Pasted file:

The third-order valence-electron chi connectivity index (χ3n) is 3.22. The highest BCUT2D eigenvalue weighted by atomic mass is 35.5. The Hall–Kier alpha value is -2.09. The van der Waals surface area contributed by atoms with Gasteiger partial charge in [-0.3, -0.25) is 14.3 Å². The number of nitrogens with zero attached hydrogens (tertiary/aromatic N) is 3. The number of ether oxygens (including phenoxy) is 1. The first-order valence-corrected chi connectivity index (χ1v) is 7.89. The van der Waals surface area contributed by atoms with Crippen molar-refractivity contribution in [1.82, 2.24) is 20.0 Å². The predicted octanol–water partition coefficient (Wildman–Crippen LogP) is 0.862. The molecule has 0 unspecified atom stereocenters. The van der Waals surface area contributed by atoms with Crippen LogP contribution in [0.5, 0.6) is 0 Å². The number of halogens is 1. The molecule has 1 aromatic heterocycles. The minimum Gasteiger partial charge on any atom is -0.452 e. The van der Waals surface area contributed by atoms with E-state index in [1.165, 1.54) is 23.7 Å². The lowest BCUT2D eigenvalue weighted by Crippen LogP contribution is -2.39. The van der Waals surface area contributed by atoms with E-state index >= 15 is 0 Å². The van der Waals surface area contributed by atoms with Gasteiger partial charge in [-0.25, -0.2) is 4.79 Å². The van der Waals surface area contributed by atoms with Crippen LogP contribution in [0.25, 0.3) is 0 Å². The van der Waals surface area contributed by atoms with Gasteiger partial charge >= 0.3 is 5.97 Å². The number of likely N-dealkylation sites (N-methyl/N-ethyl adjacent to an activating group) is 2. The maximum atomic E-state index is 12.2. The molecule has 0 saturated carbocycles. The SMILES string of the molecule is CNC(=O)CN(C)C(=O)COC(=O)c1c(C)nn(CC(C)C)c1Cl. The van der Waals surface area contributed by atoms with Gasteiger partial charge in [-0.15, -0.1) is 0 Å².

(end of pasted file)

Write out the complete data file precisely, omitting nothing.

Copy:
The third-order valence-electron chi connectivity index (χ3n) is 3.22. The highest BCUT2D eigenvalue weighted by atomic mass is 35.5. The Hall–Kier alpha value is -2.09. The van der Waals surface area contributed by atoms with Gasteiger partial charge in [-0.3, -0.25) is 14.3 Å². The number of nitrogens with zero attached hydrogens (tertiary/aromatic N) is 3. The number of ether oxygens (including phenoxy) is 1. The first-order valence-corrected chi connectivity index (χ1v) is 7.89. The van der Waals surface area contributed by atoms with Crippen molar-refractivity contribution in [1.82, 2.24) is 20.0 Å². The predicted octanol–water partition coefficient (Wildman–Crippen LogP) is 0.862. The molecule has 0 unspecified atom stereocenters. The van der Waals surface area contributed by atoms with Crippen LogP contribution in [0.5, 0.6) is 0 Å². The number of halogens is 1. The molecule has 1 aromatic heterocycles. The minimum Gasteiger partial charge on any atom is -0.452 e. The van der Waals surface area contributed by atoms with E-state index in [1.165, 1.54) is 23.7 Å². The lowest BCUT2D eigenvalue weighted by Crippen LogP contribution is -2.39. The van der Waals surface area contributed by atoms with E-state index >= 15 is 0 Å². The van der Waals surface area contributed by atoms with Gasteiger partial charge in [-0.25, -0.2) is 4.79 Å². The van der Waals surface area contributed by atoms with Crippen LogP contribution in [0.25, 0.3) is 0 Å². The van der Waals surface area contributed by atoms with Gasteiger partial charge >= 0.3 is 5.97 Å². The number of likely N-dealkylation sites (N-methyl/N-ethyl adjacent to an activating group) is 2. The maximum atomic E-state index is 12.2. The molecule has 0 saturated carbocycles. The SMILES string of the molecule is CNC(=O)CN(C)C(=O)COC(=O)c1c(C)nn(CC(C)C)c1Cl. The van der Waals surface area contributed by atoms with Gasteiger partial charge in [-0.15, -0.1) is 0 Å².